Bankers Trust Co. v. Bowers, 23 F.2d 941 (S.D.N.Y. 1928)
January 30, 1928
BANKERS' TRUST CO.
BOWERS, Collector of Internal Revenue.
District Court, S. D. New York.
*942 White & Case, of New York City (Joseph M. Hartfield, Russell D. Morrill, and William T. Morson, all of New York City, of counsel), for plaintiff.
Charles H. Tuttle, U. S. Atty., of New York City (Samuel C. Coleman, Asst. U. S. Atty., of New York City, of counsel), for defendant.
THACHER, District Judge (after stating the facts as above).
The sole question is whether profits upon the sale of property, acquired by a decedent during his lifetime and sold by his estate, after his death, are to be calculated for income tax purposes upon the value of the property as of the time of death, or upon its cost to the decedent during his life.
By section 219 (a) of the Revenue Act of 1926 (26 USCA § 960, subd. [a]) the income tax imposed upon individuals is applied to "the income of estates," including income received by estates of deceased persons during the period of administration or settlement of the estate, and it is provided by section 219 (b), being 26 USCA § 960, subd. (b), that the tax shall be computed "upon the net income of the estate." Thus the estate is taxed as an entity distinct from the decedent. Bankers' Trust Co. v. Bowers, 295 F. 89, 94, 31 A. L. R. 922 (C. C. A. 2d); Catherwood v. U. S. (D. C.) 280 F. 241. And it is the income, not the corpus of the estate, which is taxed.
Speaking generally, estates of deceased persons are treated in section 219 as estates held in trust for beneficiaries, and it is quite manifestly the intent of this section to treat the estate as a fund in course of administration for the living, not as property still owned by the dead. Hence the tax is imposed upon the income of estates, not upon the corpus of estates, and not upon property which, if received by the decedent during his lifetime, would have constituted income in his hands.
What, then, is income of a decedent's estate within the meaning of section 219? At the instant of death all the property of the decedent constitutes the corpus of his estate, which, subject to the payment of debts, belongs to those who take by bequest, devise, or inheritance. At the instant of death the capital of the estate is all-inclusive. There is no income, and income thereafter derived from the sale of property owned by the decedent is income derived from the sale of capital assets, which under the rule in Doyle v. Mitchell Bros. Co., 247 U.S. 179, 165, 38 S. Ct. 467, 62 L. Ed. 1054, cannot exceed the actual gain over capital value. See, also, Bingham v. Long, 249 Mass. 79, 144 N.E. 77, 33 A. L. R. 809.
But it may be asked whether the ordinary meaning of the words "the income of estates" is qualified by any other provisions of the statute which disclose an intention to treat as taxable income which is not strictly "income of the estate." In this connection reference is made to section 204 (26 USCA § 935), which so far as pertinent provides:
"Sec. 204 (a). The basis for determining the gain or loss from the sale or other disposition of property acquired after February 28, 1913, shall be the cost of such property; except that
* * * * * * *
"(5) If the property was acquired by bequest, devise, or inheritance, the basis shall be the fair market value of such property at the time of such acquisition. * * *"
In this connection section 213 (26 USCA § 954) is pertinent. Section 213 (a) defines gross income to include gains from sales or dealing in property, and section 213 (b) provides:
"(b) The term `gross income' does not include the following items, which shall be exempt from taxation under this title.
* * * * * * *
"(3) The value of property acquired by gift, bequest, devise, or inheritance (but the *943 income from such property shall be included in gross income)."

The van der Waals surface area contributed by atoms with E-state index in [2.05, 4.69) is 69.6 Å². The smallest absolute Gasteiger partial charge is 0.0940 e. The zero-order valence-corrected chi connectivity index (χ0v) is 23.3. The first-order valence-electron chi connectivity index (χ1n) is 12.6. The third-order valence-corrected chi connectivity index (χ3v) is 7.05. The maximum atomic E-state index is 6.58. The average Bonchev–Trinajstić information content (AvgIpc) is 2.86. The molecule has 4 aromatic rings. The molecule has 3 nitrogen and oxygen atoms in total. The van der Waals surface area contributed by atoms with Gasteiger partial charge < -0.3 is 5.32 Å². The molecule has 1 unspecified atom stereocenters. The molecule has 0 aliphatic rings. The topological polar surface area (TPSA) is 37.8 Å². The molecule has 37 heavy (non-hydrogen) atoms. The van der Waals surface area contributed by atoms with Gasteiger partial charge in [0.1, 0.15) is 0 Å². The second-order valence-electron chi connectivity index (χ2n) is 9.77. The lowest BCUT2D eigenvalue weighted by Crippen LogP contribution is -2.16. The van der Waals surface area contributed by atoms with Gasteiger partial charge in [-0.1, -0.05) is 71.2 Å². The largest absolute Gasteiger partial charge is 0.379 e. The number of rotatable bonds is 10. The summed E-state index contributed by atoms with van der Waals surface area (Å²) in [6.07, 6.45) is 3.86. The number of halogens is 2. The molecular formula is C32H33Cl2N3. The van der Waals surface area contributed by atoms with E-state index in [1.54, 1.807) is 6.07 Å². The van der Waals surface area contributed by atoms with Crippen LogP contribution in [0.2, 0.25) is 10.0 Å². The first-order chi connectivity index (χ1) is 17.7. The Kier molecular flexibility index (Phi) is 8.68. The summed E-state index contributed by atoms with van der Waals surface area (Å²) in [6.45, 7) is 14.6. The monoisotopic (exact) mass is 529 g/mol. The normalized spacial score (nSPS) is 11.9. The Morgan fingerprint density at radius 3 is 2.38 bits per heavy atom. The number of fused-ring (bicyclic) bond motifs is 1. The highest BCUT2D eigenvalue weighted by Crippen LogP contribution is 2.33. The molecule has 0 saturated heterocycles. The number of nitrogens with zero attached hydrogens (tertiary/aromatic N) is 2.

Section 204 (a) is general in its terms. Primarily it applies only to the taxing of individuals. It does not specifically apply to the computation of the tax imposed by section 219 (a) upon the income of estates, which is to be computed upon the net income of the estate. Furthermore, section 204 (a) refers to cost of property sold, without further definition of what is meant by the term "cost." It is to be inferred that by "cost" is meant cost to the taxpayer, the person whose income is being determined for the purpose of taxation. Unless the term is so limited the language used is devoid of any meaning, and if so limited the provision can have no application to the sale of part of the corpus of an estate. The estate is held by fiduciaries for the benefit of living beneficiaries. It is the income received by the estate for their benefit which is subjected to taxation by section 219, and it is quite unreasonable to suppose that section 204 (a) was intended to have any application in such cases, for this would defeat the declared intention of section 219 to impose the tax solely upon the net income of the estate, and would subject to taxation property held for others, not as income, but as principal.
Although the general rule declared in section 204 (a) is that gain or loss from the sale of property acquired after February 28, 1913, shall be the cost of such property, Congress was careful to except from the operation of this rule property acquired by bequest, devise, or inheritance; the basis for determining the gain or loss from the sale of such property being fixed at the fair market value thereof at the time of its acquisition. Section 204 (a) (5). Property left by a decedent, which becomes part of his estate, is not acquired by his personal representatives by bequest, devise, or inheritance, and hence the government argues that income derived by executors from the sale of such property is not within the exception. But in so far as any beneficial interest is concerned such property is acquired by the beneficiaries by bequest, devise, or inheritance, and it is not an unreasonable interpretation to hold the language of the exception broad enough to cover property thus acquired, although the estate is still in the course of administration. For tax purposes the distinction between the estate and the decedent is real, but that between the estate and its beneficial owners is artificial, and, if necessary to effectuate the intent of the statute, there should be no hesitancy in holding property held by executors within the meaning of the words "acquired by bequest, devise or inheritance," as used in section 204 (a) (5).